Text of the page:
The Grant County Board of Education has once again reaffirmed its support for a controversial mountaintop wind power project.
BOE members recently agreed to submit a legal document in defense of the project, which is being challenged in court by some of its detractors. Known as a “brief,” the document will be filed with the state Public Service Commission and Supreme Court of Appeals.
The brief was approved on a 5-0 vote during the BOE’s recent meeting at the Union Educational Complex. Action came after a presentation by Dennis DiBenedetto, prosecuting attorney.
DiBenedetto told board members the brief won’t cost them anything and will largely restate arguments in favor of the project already made by the BOE. Some of these arguments include a welcome for $45 million in tax revenues to be gained over the project’s lifespan.
Two schools, UEC and Maysville Elementary, are also set to gain about $35,000 per year as direct contributions from the project’s developers, NedPower and Shell Wind Energy.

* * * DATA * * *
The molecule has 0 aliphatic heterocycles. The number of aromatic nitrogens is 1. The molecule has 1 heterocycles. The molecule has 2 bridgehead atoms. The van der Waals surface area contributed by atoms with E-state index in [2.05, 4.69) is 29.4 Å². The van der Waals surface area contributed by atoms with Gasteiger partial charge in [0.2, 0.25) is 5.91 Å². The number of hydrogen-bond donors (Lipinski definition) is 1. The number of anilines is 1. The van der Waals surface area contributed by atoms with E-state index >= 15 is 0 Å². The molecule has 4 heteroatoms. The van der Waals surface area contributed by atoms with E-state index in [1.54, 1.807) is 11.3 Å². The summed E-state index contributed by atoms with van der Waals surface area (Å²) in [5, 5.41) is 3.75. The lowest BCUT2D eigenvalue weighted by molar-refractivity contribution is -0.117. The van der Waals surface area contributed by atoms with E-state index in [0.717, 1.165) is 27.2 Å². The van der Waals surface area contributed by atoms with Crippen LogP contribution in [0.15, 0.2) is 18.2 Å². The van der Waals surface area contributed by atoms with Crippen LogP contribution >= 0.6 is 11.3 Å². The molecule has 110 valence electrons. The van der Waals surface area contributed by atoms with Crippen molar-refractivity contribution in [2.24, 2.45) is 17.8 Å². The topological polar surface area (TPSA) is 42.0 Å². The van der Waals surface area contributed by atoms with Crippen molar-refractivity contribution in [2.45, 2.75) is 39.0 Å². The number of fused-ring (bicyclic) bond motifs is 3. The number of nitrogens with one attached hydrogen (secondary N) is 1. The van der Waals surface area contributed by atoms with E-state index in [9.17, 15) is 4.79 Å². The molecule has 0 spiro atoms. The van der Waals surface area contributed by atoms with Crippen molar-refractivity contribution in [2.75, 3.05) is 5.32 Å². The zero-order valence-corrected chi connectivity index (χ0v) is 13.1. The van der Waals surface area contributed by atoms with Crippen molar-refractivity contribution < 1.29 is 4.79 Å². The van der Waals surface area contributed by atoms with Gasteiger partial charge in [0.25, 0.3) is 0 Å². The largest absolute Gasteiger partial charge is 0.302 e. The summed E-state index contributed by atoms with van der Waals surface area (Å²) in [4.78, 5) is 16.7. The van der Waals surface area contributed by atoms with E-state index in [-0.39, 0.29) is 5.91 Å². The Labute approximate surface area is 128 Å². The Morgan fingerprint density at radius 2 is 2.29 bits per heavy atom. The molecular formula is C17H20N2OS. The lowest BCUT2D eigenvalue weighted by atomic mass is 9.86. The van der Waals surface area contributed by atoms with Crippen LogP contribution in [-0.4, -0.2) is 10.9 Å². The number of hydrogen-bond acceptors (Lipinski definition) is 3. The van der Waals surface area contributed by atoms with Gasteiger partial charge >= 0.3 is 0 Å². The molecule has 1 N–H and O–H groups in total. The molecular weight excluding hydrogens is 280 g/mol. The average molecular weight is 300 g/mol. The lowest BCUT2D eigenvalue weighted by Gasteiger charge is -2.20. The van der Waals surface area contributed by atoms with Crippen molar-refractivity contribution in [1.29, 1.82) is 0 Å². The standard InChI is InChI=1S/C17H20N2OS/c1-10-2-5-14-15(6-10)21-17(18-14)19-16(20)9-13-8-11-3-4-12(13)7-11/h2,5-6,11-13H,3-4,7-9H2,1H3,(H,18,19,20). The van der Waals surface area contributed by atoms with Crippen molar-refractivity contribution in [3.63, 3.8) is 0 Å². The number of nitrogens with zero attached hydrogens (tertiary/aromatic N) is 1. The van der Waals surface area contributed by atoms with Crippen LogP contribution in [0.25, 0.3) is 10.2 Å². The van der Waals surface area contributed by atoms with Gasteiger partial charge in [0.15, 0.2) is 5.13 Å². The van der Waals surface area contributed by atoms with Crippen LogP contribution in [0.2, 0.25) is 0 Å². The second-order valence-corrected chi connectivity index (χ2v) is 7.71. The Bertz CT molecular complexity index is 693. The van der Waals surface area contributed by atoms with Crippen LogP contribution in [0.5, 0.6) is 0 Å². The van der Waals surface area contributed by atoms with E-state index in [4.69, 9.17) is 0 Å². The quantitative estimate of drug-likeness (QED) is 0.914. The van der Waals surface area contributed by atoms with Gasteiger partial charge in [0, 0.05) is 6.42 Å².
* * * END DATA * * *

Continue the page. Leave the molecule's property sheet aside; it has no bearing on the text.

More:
DiBenedetto said project foes have been busy opposing the wind turbines, which will be erected along the Allegheny Front starting this spring. The current legal wrangle is the result of a suit filed in Tucker County Circuit Court. A previous Grant County suit has already been denied by the supreme court.
The prosecutor said the legal document will be a short one, describing it as a “brief, brief.”
Also expected to submit briefs defending the project are the Grant County Commission, city of Petersburg, Assessor Ralph Layton, Sheriff Art Puffenbarger and the Industrial Development Authority.
According to DiBenedetto. one complaint against project opponents is that many are not local residents.
School officials recently attended an informational session about the project. Member Jerry Ours said the first of 82 turbines will likely be erected in April, with all done by October. The project could be online in November.
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